Your 'metaphors' from texts about the tomb as a (virtual) machine of light make sense to me. I was not sure how to respond because it has extensions. Here, I offer a hint for some of what I am withholding that I think is more important before a king's corpse is found.

Divide by 1 073 741 824 the cubic volumes in metric units of each of the burial shrines. Include the wooden frame in the set.

Identify the results.
How and why are they in ancient Egypt?
Does it extend the metaphor?
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PostPosted: Tue Jul 07, 2020 4:21 am    Post subject: Reply with quote

21. Reality, Imagery, Myths and Metaphors in concept are merged seamlessly within the (tomb?) of Tutankhamun. This merger of reality myth and imagery seems to extend even to Karnak in my understanding of the involvement of the stele with the tomb of Tutankhamun.
As I noted in earlier posts, the imaginary procession into the tomb left a trail of debris, entered the images, objects and (other world?). This is the major theme and thematic construct within the tomb.
The merger of reality and imagery suggests that reality, myth and imagery conceptually are not separate although translation or transmutation are needed to transition between the aspects.
For example, a myth presents metaphorical references about the tomb as a 'machine of light' and a representative construct is established to translate metaphorical aspects of myth to reality.

I think such constructs (constructed references, designs or representations) then serve as the media through which transmutation and translation are facilitated.

Only myth is known if only the aspect of myth is observed. The same is true for the aspect of reality. But, the two aspects are united for translation via constructs.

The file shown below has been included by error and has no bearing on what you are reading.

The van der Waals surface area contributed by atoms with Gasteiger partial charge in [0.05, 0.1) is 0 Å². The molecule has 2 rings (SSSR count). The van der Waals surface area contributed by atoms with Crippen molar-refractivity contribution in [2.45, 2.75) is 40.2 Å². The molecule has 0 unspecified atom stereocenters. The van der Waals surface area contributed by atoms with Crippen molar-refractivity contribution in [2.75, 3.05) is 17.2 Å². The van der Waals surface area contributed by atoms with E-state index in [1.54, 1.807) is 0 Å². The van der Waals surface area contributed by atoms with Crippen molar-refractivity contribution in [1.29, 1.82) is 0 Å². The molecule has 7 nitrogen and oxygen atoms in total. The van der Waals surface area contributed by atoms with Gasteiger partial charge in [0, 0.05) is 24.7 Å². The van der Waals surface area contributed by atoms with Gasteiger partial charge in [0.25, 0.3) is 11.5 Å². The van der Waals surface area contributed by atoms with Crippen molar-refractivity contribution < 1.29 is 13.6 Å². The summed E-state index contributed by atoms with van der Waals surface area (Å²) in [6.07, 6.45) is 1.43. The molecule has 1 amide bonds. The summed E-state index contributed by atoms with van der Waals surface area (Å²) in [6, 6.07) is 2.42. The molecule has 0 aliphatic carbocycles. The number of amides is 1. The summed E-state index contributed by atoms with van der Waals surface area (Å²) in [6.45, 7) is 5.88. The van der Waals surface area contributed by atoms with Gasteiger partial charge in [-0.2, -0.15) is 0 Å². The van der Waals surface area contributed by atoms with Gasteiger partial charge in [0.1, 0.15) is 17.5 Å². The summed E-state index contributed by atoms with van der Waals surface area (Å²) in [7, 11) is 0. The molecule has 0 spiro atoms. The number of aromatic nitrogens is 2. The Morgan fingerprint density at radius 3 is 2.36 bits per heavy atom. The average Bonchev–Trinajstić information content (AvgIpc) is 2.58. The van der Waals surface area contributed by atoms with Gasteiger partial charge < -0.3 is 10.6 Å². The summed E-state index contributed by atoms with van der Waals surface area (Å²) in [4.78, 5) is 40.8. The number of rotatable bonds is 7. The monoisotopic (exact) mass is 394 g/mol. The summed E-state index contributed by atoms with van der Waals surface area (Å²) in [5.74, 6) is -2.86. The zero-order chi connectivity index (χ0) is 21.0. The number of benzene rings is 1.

The Imiut fetish objects in the burial chamber of KV62 represent the concept of a known start and end united by an inttermediate aspect that the animal skin represents.

The real objects found in the tomb have some relationship to the images and myths. Images and myths then can also be traced back into the tomb space.
Information is transmuted into various forms into things, images, stories, concepts and even constructs of multiple elements. And, elements can be ideas.

The tomb (perhaps all ancient Egypt) is a complex space because constructs are abstract representations of things that are in reality.

I think it is necessary to recognize such concepts that are involved in most aspects of the tomb. It can be a challenge to adjust to a different way to think about Egypt than is now normal.
KV62 informs by many constructs such perspective is correct.
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PostPosted: Tue Jul 07, 2020 5:00 pm    Post subject: Reply with quote

22. The tomb of Tutankhamun includes the gods and myth about Iaqs and Hemwy. The two sentinel king statues painted black in the antechamber of the tomb are involved in a representation of their myth.

The two figures are in the thematic procession into the tomb that proceeds into the burial chamber.